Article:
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Vessel Conversion and Repair

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OFFSHORE WIND territory. It appears there are no vessels in the U.S. ship- er’s VP of Operations. He was asked about plans for vessels yard construction queue, either. and equipment. Ideas include bringing in a heavy lift vessel

There are vessels available on the world market, but the through the St. Lawrence Seaway or modifying an avail-

Jones Act makes it dif? cult – almost impossible, save a able barge with a heavy crane. “We haven’t committed to waiver – for non-U.S. vessels to work in the United States. one plan yet,” Karpinski said, adding, “We’ll need approxi-

The Jones Act requires that all vessels working in US waters mately 1 to 1½ years lead time.” Karpinski said a foreign are American owned, American built and American crewed. heavy lift vessel would be Jones Act compliant because “we

Emily Huggins Jones is an attorney with Squire Patton wouldn’t be coming into any U.S. port. This is how the

Boggs, based in Cleveland. She recently participated in a Block Island Wind Farm turbines were installed.” panel discussion, in Amsterdam, presented to European Separately, Orsted responded to questions about their ma- ? rms interested in the emerging US offshore wind market. rine strategy by saying in a prepared e-mail message, “While

Her advice: don’t expect a Jones Act waiver. we won’t be using a Jones Act compliant vessel for the instal-

Huggins Jones predicts that an initial project will follow lation of the foundations and the turbines, because one does the protocol used for Block Island: the requisite, foreign not exist, we will ensure that any construction activities are equipment will be moved to a work site, but not to a U.S. fully compliant with all relevant rules and regulations.” port. However, it will be supplied by Jones Act compliant vessels and barges. Looking Ahead: one size does not ? t all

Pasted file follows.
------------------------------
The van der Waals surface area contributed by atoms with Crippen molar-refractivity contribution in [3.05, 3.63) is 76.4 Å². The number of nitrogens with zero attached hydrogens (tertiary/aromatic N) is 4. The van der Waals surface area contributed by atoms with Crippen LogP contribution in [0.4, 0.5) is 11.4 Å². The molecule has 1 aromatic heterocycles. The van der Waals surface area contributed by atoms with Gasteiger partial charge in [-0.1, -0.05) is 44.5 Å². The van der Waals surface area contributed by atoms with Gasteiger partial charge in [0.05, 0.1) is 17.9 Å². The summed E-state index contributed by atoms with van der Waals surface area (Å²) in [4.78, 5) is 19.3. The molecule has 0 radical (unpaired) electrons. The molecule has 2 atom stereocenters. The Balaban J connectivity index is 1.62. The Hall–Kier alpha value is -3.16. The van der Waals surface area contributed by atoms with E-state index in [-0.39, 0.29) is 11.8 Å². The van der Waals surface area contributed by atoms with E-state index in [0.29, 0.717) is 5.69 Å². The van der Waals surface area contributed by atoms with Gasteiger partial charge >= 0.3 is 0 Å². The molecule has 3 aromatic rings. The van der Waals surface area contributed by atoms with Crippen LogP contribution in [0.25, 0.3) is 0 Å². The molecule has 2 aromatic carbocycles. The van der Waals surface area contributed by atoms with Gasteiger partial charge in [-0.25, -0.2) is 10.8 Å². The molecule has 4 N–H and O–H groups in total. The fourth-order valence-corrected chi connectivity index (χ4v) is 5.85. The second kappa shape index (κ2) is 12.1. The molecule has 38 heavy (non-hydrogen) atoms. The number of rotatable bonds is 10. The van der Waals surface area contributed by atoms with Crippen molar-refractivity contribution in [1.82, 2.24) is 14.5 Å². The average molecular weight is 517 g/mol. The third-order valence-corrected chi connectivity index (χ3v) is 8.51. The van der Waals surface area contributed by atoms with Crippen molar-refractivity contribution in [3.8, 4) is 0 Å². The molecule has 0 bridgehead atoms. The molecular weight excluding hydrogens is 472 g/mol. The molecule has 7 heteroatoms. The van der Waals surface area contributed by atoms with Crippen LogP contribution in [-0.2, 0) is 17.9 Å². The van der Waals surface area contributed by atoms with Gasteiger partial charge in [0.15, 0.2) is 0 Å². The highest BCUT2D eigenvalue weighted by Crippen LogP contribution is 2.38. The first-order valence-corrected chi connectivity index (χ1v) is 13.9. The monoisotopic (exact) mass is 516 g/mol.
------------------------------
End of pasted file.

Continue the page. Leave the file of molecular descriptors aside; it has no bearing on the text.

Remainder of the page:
She said this deliberate distancing can work to get this On the world market, then, there is considerable doubt new industry started. “Will it be the same in ten years?” that the equipment is available to take on the addition of she asks rhetorically. “Probably not,” she adds, “but we’ll concurrent U.S. offshore wind construction projects.

likely be at a place where those issues have been worked Jurgen de Prez is Commercial Director of Jack-Up Barge out.” Huggins Jones said discussions are underway now (J-UB), a Netherlands based company that provides self-el- at various corporate levels about whether it makes sense evating platforms for the global offshore energy market. De to have a pool of equipment, like the oil and gas indus- Prez was asked about supply and demand. Right now, he try. High costs are not the only problem. A bigger concern said, there is some overcapacity in jack-ups. But he expects lurks in the background: whether there will be enough off- that to change when new U.S. and Asian projects start, shore wind work to justify those investments. placing new demands on existing equipment working in

Separately, Icebreaker Wind of? cials (Lake Erie) are also the North Sea. Another upcoming issue, de Prez explained, thinking about the Jones Act. Dave Karpinksi is Icebreak- is that increases in turbine capacity require jack-ups with

Credit: Jack-Up Barge

September 2019 42 MN

MN Sept19 Layout 32-49.indd 42 8/27/2019 12:31:36 PM

Marine News

Marine News is the premier magazine of the North American Inland, coastal and Offshore workboat markets.